Law enforcement officers in the ‘sidewalk reclamation’ campaign in District 1, Ho Chi Minh City on Monday removed a chain barrier and several police-approved security booths in front of a local branch of the State Bank of Vietnam, before having the booths re-erected later the same day.
Both the chain barrier and six security booths in front of the Ho Chi Minh City branch of the central bank on Vo Van Kiet Street were built right on the sidewalk, and the institution’s representative failed to show the appropriate construction permits for them.
An excavator was therefore deployed to remove the fence, while members of the ‘sidewalk clearing’ team manually dismantled the booths, mostly built from metal.
However, the booths were rebuilt later the same day, after the central bank’s branch sent an authorized representative to discuss the issue with Doan Ngoc Hai, District 1 deputy chairman and leader of the headline-grabbing campaign.
Speaking to reporters after the meeting, Hai underlined that his decision to remove the facilities was justified, but he agreed to have the booths restored to allow the bank’s security guards to resume work.
A chain barrier is seen being removed in front the Ho Chi Minh City branch of the State Bank of Vietnam in District 1 on February 27, 2017. Photo: Tuoi Tre
In backing his removal decision, Hai cited a government decree saying that if a central-level entity wants to build a security booth for their local office or building, they have to obtain permission from local authorities.
In this case, the central bank’s Ho Chi Minh City branch did not complete the paperwork with the municipal administration, Hai explained.
The District 1 leader added that every state building should have two security booths at most, while the central bank had as many as six stations for its Ho Chi Minh City branch.
“So will we have to accept if you want to have as many as 20 security booths?” Hai was quoted by online newspaper VnExpress as saying. “Once again I assert that I did nothing wrong [in requesting the removal].”
The restored security booth is pictured on February 28, 2017. Photo: Tuoi Tre
According to the online newspaper, Dao Minh Tu, deputy governor of the central bank’s branch, had explained that the four extra booths were managed by the Ministry of Public Security, to tighten security for the national treasury.
“District 1 authorities had removed the booths without informing us in advance,” Tu complained. “We have called on Ho Chi Minh City authorities to review this case.”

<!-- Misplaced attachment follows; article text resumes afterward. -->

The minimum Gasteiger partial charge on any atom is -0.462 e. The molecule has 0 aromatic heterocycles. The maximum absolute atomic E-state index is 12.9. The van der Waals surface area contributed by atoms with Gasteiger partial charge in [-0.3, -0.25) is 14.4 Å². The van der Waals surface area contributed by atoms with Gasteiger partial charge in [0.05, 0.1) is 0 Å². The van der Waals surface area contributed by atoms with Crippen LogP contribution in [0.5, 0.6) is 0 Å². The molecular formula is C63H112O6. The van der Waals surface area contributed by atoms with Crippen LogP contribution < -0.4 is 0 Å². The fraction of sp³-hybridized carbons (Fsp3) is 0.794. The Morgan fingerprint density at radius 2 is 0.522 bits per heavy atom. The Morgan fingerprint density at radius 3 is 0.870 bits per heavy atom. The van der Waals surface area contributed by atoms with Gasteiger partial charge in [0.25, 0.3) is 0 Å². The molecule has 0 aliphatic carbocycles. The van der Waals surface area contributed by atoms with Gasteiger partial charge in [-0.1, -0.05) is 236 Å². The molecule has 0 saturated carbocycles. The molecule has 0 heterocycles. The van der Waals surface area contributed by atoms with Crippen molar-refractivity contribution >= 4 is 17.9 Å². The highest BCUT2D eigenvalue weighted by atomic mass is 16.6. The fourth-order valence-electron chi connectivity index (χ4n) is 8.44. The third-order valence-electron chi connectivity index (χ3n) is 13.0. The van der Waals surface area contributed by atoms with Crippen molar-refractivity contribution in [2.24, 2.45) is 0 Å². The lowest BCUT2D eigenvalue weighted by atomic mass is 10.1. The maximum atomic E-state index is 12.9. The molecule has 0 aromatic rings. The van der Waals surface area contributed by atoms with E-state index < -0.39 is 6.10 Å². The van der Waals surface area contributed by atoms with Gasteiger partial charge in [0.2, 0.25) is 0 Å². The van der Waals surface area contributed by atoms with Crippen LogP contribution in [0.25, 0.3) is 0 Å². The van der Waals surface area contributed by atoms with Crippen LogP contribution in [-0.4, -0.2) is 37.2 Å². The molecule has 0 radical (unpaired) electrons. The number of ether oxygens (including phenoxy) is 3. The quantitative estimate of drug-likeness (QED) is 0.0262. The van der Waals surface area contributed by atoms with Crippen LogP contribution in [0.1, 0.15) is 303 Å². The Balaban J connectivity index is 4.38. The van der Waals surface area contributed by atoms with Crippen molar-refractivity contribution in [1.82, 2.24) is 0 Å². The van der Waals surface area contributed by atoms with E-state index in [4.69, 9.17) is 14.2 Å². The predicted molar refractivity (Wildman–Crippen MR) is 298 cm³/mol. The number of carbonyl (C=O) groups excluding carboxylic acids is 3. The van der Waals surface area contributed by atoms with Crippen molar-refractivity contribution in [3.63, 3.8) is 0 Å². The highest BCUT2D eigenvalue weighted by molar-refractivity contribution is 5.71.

The bank branch, however, was given a one-month deadline to obtain all papers needed to keep those booths, Hai underlined, adding that the bank is required to secure approval from the city’s chairman, Nguyen Thanh Phong.
Officers tell vendors to clear their carts from the sidewalk of a street in District 3, Ho Chi Minh City on February 27, 2017. Photo: Tuoi Tre
The ‘sidewalk clearing’ campaign has been actively restoring order to sidewalks across District 1, with Hai publicly vowing to reclaim the walkways for pedestrians or step down from his deputy chief post.
The campaign has won widespread support from local residents, who have difficulty walking, as most of the sidewalks are occupied by either stores and shops or illegally parked vehicles, both state- and privately-owned.
Local residents told Tuoi Tre (Youth) newspaper on Monday that the chain barrier in front of the State Bank of Vietnam’s branch had indeed occupied their walking space.
“We know the fence was there to ensure security for the building, but it was blocking the way for pedestrians,” one resident said.
Also on Monday, the campaign officers removed a concrete block of plants and flowers in front of the SaigonShip at the Nguyen Cong Tru – Ho Tung Mau intersection, and seized some construction materials a store had put on display on the sidewalk of Ham Nghi Street.
Hai said his campaign will not tolerate any ‘sidewalk occupiers,’ even though they are needy people trying to make ends meet on the street.